And this was a minor operation, and of our choice - nothing life-threatening or even "serious", so I do not for a moment pretend our experience compares to others who have been through far, far worse.
M. has had a strawberry mark since birth, on her abdomen. It grew to about 3cm in diameter, raised about 1cm, and has been a charming part of her forever.
Every six to twelve months we would trot off to the paediatrician or plastic surgeon, who would examine it and assure us it would gradually reduce and eventually disappear, perhaps leaving a small amount left to be removed leaving minor scar tissue by the time she was around ten.
All fine with us. The thing was having no impact, it was not causing any problems, and M didn't mind it - she was too young to notice initially, then too young to mind, then had a sort of proprietary affection for it, until fairly recently.
Our paediatrician had recommended removing it before school, to avoid teasing.
Our plastic surgeon recommended leaving it as late as possible, to give it a chance to reduce as much as possible and reduce the size of the incision and resulting scar, after operating.
By last year's visit, things had changed. M was starting to be a bit self-conscious about her strawberry mark, no longer allowing her sister to touch it and asking me sometimes when she was going to get it removed (yes we had briefly discussed it with her after doctor visits to explain what she was hearing). And I was no longer convinced this thing was going anywhere.
Now obviously I am not a doctor and heaven forbid I should query what two doctors were telling us, but dammit, I knew what my eyes were telling me, and this birthmark had not reduced one iota in the three years since it grew to the size it was. When I mentioned this the doctors disagreed with me and told me that I couldn't tell because her body had grown around it. Hmmmmm.
They MIGHT have been right, but in any case I was quite pleased when our new plastic surgeon took one look last month and agreed with me, that from the photos he had seen, it had not reduced much, and was not going to get any smaller.
Apparently a small percentage of strawberry marks are not re-absorbed in the body and unluckily M had one of those. (Not that I consider her unlucky - other kids have them on their face, or have worse).
The timing was perfect for the operation.
M had just started school, and was not yet attending full time; was not yet changing into bathers for school swimming lessons, she had become self-conscious of the mark and wanted it gone, and she understood everything we or the doctor told her.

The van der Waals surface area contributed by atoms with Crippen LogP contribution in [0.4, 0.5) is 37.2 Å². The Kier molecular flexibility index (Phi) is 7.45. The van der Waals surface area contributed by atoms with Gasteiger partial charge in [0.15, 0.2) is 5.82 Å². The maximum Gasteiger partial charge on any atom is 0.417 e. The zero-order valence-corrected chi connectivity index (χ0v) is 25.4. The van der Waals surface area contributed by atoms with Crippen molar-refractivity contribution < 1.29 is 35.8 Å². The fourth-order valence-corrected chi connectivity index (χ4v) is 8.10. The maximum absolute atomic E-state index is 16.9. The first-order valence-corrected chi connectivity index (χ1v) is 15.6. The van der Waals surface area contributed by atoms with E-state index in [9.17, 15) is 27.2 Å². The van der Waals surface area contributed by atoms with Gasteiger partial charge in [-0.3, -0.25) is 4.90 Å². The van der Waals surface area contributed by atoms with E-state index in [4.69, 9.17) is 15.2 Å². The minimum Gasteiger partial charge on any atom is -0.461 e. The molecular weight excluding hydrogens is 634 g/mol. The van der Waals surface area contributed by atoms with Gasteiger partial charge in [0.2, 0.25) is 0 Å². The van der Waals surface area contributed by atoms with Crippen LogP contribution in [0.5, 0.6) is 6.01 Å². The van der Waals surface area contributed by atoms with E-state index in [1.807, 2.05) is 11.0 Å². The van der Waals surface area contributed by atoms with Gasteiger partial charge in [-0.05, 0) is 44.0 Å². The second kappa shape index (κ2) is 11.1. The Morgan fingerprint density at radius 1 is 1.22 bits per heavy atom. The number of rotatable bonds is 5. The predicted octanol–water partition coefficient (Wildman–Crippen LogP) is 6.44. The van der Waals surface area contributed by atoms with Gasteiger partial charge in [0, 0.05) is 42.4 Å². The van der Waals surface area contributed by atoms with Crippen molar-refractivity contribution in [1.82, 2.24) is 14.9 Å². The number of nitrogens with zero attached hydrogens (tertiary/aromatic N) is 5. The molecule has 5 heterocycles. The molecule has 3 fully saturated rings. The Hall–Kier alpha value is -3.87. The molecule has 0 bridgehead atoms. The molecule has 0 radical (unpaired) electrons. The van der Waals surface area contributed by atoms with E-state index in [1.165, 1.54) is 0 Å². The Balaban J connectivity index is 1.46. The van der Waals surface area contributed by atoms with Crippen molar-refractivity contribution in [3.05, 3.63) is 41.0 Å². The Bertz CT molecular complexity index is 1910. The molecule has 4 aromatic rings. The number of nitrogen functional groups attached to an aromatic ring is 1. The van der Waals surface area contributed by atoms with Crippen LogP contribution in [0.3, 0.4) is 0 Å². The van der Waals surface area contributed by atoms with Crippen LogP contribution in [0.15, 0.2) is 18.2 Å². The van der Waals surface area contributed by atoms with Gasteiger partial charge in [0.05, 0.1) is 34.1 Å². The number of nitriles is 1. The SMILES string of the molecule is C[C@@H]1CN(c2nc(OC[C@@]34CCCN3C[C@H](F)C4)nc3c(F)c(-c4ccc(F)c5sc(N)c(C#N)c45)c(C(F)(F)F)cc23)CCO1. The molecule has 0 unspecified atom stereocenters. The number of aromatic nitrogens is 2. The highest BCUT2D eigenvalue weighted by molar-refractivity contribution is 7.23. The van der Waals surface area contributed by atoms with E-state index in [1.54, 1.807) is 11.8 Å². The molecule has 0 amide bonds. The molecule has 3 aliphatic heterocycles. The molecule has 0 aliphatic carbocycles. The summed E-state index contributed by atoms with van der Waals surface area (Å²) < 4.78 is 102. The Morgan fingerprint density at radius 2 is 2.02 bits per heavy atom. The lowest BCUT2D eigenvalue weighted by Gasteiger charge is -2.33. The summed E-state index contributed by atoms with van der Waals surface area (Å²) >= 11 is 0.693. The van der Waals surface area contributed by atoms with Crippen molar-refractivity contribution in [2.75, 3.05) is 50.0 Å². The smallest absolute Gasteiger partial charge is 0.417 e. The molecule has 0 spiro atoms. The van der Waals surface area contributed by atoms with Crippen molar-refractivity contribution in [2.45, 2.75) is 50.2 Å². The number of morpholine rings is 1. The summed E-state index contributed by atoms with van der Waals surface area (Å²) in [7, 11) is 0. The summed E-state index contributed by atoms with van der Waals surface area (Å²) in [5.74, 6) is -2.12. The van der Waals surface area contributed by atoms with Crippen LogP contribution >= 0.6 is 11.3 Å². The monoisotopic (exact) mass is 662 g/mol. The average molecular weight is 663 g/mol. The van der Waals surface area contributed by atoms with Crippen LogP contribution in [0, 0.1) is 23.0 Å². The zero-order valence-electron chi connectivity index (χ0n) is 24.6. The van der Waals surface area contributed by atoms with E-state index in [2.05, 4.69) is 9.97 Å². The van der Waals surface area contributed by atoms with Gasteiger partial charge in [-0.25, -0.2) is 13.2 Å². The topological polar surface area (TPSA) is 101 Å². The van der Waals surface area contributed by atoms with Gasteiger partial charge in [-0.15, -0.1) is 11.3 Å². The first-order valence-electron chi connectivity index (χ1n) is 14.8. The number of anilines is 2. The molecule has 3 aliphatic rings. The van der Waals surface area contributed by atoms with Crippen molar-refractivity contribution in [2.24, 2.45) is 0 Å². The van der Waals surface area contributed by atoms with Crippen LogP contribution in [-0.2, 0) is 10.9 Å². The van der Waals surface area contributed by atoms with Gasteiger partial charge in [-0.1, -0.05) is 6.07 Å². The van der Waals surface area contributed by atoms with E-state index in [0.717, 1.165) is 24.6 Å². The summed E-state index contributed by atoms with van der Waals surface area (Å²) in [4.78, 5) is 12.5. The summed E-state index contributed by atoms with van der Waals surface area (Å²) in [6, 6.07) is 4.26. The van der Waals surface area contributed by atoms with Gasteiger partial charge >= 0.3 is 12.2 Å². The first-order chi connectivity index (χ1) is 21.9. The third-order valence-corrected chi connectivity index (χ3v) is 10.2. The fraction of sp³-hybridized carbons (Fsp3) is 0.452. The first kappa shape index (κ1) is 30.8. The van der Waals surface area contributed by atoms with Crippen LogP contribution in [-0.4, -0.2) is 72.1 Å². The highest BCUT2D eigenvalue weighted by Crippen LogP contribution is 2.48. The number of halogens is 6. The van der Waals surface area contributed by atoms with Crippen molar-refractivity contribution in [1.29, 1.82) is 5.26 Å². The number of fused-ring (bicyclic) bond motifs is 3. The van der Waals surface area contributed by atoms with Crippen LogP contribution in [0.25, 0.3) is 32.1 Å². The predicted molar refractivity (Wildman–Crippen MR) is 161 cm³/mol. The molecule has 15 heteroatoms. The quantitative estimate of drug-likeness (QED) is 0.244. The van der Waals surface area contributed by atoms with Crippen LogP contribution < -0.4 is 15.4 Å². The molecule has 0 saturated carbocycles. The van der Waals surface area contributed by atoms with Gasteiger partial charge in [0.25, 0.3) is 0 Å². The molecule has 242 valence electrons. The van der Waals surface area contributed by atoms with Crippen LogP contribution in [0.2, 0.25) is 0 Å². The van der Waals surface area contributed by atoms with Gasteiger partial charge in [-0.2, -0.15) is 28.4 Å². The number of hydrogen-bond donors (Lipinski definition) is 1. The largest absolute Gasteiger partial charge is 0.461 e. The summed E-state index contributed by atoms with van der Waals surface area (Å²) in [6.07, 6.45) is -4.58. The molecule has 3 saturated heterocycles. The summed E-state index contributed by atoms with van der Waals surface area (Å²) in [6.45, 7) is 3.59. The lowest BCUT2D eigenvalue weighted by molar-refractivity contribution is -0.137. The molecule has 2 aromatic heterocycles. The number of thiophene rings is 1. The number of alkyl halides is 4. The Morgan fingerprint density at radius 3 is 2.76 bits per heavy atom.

Pretty quickly we decided to get it done, and M was very happy and excited from that day. Sounds silly to say "she wanted it" but honestly she really did. I was NOT bothered about the mark myself and would have happily left it longer if there was any benefit to doing so, but there was not.
However.... it is a truly horrible feeling on operation day to think what risks you are exposing your child to, for the sake of removing a birthmark. What if the anaesthetic affected her and things went wrong? Would you ever in a million years forgive yourself? For a birthmark??
M was calm and happy as we got her prepped for the operation, but when she was lying on the trolley bed in the theatre surrounded by masked (if friendly) faces and weird equipment, she was a little nervous. She kept up a small, uncertain smile and kept her eyes locked on my face as I held her hand and the nurse and I talked to her and asked her questions about school and friends and favourite lunches and what movie we would watch when we got home.
I will never forget her face locked on mine and that uncertain smile.
Then she counted to five, coughed a little from the gas and then fell suddenly and horribly deep asleep, her hand went limp in mine and I choked back tears as the nurse bundled me out; I was crying then as I returned to the waiting room, peeling off scrubs as I went, to wait it out with my husband who was struggling against tears himself, and my mother who had taken our other daughter to school.
Of course, as these things usually do, everything went perfectly. The doctors and nurses were amazing, as they always, always are. The anaesthetist took photos on his iPhone to email to me. Everyone was full of praise and caring for our little girl. And she awoke calm and well, though groggy and very very clingy against me, without a complaint or a tear (which is due to the doctors' techniques and the nurses' care - I know my daughter is stoic but hey, she is only five - and I know how good surgical techniques are these days).
As she pulled the blanket around her and snuggled her face in my arm, M mumbled proudly, "Mum, I was brave and stuff."
"Yes you were!" I said, and wanted to add "And bloody so were we!!"
|Image: pareerica at Flickr Creative Commons|